The Militant Nun as Political Activist and Feminist in Martial Law Philippines
Colonies and colonization. Emigration and immigration. International migration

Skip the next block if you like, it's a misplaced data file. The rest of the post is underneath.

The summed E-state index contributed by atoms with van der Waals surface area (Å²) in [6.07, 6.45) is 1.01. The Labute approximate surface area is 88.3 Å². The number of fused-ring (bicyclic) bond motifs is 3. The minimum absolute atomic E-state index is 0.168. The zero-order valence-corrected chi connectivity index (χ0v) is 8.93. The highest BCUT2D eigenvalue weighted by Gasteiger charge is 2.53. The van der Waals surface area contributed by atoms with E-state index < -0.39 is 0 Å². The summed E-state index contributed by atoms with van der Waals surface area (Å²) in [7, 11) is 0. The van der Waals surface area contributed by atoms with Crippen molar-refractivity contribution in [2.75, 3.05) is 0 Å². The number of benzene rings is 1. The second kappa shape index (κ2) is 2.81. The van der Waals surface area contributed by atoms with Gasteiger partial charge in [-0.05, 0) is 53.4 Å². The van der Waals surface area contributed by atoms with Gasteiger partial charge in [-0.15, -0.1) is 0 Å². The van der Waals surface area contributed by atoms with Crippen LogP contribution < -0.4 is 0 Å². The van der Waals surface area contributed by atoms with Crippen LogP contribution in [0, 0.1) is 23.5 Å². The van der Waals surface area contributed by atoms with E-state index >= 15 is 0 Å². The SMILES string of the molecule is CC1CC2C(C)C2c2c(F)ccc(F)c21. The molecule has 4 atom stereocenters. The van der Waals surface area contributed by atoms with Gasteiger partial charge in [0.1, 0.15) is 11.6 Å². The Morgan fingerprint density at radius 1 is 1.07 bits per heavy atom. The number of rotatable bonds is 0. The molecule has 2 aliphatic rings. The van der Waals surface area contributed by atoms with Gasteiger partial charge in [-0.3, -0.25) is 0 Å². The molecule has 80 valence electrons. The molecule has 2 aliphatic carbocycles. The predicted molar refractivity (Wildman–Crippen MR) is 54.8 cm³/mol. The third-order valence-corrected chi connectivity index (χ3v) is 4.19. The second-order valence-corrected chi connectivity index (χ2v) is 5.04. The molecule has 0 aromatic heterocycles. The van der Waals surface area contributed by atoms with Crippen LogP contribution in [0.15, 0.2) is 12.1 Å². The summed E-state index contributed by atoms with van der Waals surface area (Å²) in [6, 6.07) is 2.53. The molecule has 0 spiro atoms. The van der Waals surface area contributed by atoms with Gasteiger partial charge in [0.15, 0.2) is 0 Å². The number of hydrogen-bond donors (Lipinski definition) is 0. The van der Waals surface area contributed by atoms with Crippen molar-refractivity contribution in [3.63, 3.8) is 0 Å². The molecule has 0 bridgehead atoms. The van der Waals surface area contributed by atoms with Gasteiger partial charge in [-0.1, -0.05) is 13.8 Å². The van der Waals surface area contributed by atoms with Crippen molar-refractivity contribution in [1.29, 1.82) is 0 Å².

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AbstractDuring the martial law era (1972-1986), the militant nuns were the most visible symbols of political activism: they dominated the Task Force Detainees, they were active in the underground press, and were present in the labour strikes and demonstrations. But, in becoming political activists, they discovered the potential of moral power as women religious figures. During the People Power revolution, for example, the nuns – armed only with rosaries, confronted the military (the supreme example of machismo politics) and triumphed. In the process of attacking political oppression, these nuns also began to challenge cultural constructions of the feminine – becoming the first overt feminists to do so in Philippine history. This paper explores how martial law transformed these women into militant activists and feminists. Although driven by their struggle to protect the victims of martial law, they also succeeded in empowering themselves. This new ‘moral power’ has since been harnessed for women’s issues.